But Amazon must be taking a big hit up front on this. My Sprint EVDO data plan costs $60 a month. That is a consumer price. Obviously, Amazon was able to negotiate a much lower price. Even at $10 a month per Kindle, Amazon would need to sell a dozen books just to recoup its wireless network costs. Maybe it got a better deal than that, since the device is designed more for a download-and-read experience than an always-on experience. So the Kindles may not end up using a lot of bandwidth. It is not like most people are going to be downloading a new book everyday. If Amazon was able to negotiate the rate down closer to $1 a month, that would make more sense, because that would only require one or two book downloads per customer to pay for a year’s worth of wireless access. Amazon would not comment on how much it is paying for the wireless network. If it is paying Sprint on a per-device basis, it won’t really matter unless the Kindle takes off in sales.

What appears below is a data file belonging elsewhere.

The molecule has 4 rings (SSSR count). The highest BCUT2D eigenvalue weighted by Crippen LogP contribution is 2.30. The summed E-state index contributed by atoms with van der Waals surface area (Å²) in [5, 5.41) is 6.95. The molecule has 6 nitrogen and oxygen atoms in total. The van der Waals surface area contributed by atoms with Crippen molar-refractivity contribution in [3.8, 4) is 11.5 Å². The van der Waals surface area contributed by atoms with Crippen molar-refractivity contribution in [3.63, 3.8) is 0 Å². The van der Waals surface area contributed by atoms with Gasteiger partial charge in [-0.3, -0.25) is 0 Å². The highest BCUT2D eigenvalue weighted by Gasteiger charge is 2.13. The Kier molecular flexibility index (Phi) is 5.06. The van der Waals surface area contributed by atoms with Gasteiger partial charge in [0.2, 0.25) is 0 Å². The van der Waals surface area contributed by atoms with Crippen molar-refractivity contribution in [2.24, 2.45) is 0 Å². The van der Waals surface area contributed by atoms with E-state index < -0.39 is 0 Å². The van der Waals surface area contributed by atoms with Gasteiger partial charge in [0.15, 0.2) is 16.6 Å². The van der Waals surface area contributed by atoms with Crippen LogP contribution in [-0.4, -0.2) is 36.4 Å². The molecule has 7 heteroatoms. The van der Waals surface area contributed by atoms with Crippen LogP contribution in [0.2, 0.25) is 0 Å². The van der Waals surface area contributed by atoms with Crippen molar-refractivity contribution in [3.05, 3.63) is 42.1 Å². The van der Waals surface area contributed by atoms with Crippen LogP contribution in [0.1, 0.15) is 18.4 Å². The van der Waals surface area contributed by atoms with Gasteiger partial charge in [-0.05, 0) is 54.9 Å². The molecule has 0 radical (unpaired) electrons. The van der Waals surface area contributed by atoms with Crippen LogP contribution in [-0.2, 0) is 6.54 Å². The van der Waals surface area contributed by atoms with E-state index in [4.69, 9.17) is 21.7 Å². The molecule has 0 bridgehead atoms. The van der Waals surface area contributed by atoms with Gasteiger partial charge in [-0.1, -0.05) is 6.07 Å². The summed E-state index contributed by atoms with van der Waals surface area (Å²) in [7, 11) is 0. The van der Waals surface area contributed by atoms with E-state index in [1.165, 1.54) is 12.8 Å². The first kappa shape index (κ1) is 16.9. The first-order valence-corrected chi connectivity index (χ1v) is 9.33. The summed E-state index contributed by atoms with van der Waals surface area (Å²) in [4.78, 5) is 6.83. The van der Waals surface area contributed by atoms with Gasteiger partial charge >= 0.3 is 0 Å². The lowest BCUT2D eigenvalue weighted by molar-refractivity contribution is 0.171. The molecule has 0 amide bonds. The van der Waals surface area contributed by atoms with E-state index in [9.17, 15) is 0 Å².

The new device has evdo! this is great!